Allison Hays Lane was skeptical at first. Standing in the art gallery at the Main Library, surveying as library staff adjust the track lighting, the curator of The Winds and Words of War: World War I Prints and Posters from the San Antonio Public Library Collection muses, “When `the libraries` got in touch with me, I thought, hmm, World War One? … I was much more familiar with World War II iconography, and World War I didn’t come readily to mind.”
She gazes across the luminous collection of propaganda posters — from the proto-Pop kapow of the bright-red exploding firecracker in “BOOM: The 4th Liberty Loan” to the lyrical, idealized beauty of Harrison Fisher’s flag-wearing maiden in “I Summon You to Comradeship in the Red Cross” — and adds, “But when I saw these images, they just blew me away”!
Forty U.S. Government-commissioned lithographic prints line the walls, promoting everything from Navy enlistment to government-made “war picture” short films to sending books and cigarette “makins” to “our boys over there.” These posters hung in hospitals, auditoriums,
churches, and synagogues across the nation, inspiring Americans across class and religious boundaries throughout The War to End All Wars.
America’s involvement in World War I didn’t result from any direct invasion of U.S. territories, but rather centered on President Woodrow Wilson’s stated mission to “make the world safe for democracy.” As a result, these posters at first lack the visceral urgency of post-Pearl Harbor World War II American propaganda, which sought to launch a war machine out of the wreckage of the Depression in time to save — well, everything. The narrative behind the propaganda of the Great War instead plays upon an emerging visual Americana, the solidarity of shared European roots, and the ultimate good of Western civilization —and illustrates shared U.S.-European outrage in the abstract, in terms of myth. France under siege is personified in Haskell Coffin’s stirring “Joan of Arc Saved France,” in which a beautiful Joan in bosom-embracing armor calls us to her aid. And in James Montgomery Flagg’s “The Navy Needs You! Don’t READ American History — MAKE IT!” an Old Glory-festooned nymph and a strapping sailor entreat a rather effeminate-looking swain to man up for his country.
“We had been, in so many ways, isolationist,” comments Lane, who grew up in New York City and serves as director of the OLANA arts group. “Now it’s this global economy, this global world.” The masterful visual agitprop in these posters, and the military action they call for, helped pave the way for America’s international outlook and the nascent 20th Century American Empire, for good or ill. Ironically, many were printed in “German-heritage graphics companies, who wanted to prove their patriotism,” Lane tells me. The characters in action here — sleeping Columbia, seldom-seen-nowadays female embodiment of country and flag, or steely Uncle Sam, looking for all the world like Abraham Lincoln if he’d grown into a vigorous, older, more hard-assed version of himself — represent a shift in American international identity as well as the evolving state of American commercial arts of the period. “This was pre-television, pre-radio,” Lane says. “This was mass media, and this was also the start of really major modern marketing.”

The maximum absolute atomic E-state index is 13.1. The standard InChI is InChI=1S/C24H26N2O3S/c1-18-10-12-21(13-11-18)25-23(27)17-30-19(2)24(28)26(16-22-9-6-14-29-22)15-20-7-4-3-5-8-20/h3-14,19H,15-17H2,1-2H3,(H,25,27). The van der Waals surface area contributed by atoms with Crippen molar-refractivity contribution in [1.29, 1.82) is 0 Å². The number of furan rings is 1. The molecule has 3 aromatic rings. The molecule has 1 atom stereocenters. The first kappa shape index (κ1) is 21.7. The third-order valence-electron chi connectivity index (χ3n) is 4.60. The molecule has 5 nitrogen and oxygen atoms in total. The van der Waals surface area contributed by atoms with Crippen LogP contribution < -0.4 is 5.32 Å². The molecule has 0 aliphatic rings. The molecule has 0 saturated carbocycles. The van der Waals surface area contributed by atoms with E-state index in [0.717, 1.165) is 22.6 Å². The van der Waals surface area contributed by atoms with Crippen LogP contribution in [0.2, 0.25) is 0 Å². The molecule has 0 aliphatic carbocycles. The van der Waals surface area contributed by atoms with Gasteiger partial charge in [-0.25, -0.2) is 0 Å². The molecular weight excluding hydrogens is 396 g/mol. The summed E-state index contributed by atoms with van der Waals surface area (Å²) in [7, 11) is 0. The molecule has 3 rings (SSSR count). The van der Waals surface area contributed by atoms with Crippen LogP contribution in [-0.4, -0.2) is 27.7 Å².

Together with Frank Faulkner, head of the SAPL Texana/Genealogy Department, Lane has been assembling The Winds and Words of War for more than two years. The collection is the legacy of Harry Hertzberg, who left his storied Circus Collection to the Witte Museum, and “everything else” to the libraries. These fascinating, emblematic, sometimes troublesome posters comprised part of the “everything else,” waiting like buried treasure amid the bric-a-brac and “thousands of Valentines,” Lane chuckles, to see sunlight again. The exhibition travels on to Chicago at the end of October, and will be memorialized in a book from Seattle’s Marquand Press.
The Winds and Words of War exhibits a mere fraction of Hertzberg’s hundreds of posters, and the vetting process was a difficult one. “We decided against some of the more frightening images, like those depicting ‘the Hun’ as a monster,” Lane tells me, as in the (in-)famous “Remember Belgium” poster of a burly, mustachioed brute forcibly leading a young girl away from a city in flames. Instead, the images in the exhibit tend toward the heraldic, the cheerful, and the
Many are beautifully rendered, and most are baldly sentimental, yet the posters are both fascinatingly nostalgic and startlingly contemporary. One of the functions of nostalgia in art is to reassure the viewer that we know how the story ends. But given the deathless themes of World War I — Balkan conflict, disputed and arbitrary borders in the Middle East, the role and aims of American military might abroad, not to mention the World War which erupted a scant generation later — viewing the show also induces reflection on current military events, the outcome of which remain perilously uncertain.
The poster exhibition is part of a series of SAPL events commemorating the 90th Anniversary of WWI; see the list of events below and get your (Great) War on. •
Allison Hays Lane, curator and program coordinator is available upon request for special presentations: (210) 805-9945, email@example.com
The Winds and Words of War: World War I Prints and Posters from the San Antonio Public Library Collection
9am-9pm Mon-Thu; 9am-5pm Fri & Sat; 11am-5pm Sun
Through Oct 27
Opening reception: 6-8pm Thu, Oct 2
San Antonio Public Library Main Branch
Downtown Walking Tour: 10-11am Sat, Oct 4; meet at Central Library Lobby
Lecture: 7-9pm Mon, Oct 6; Central Library auditorium
Musical Cabaret: “Irving Berlin: Land that I Love” 7-9pm Thu, Oct 23, Central Library auditorium
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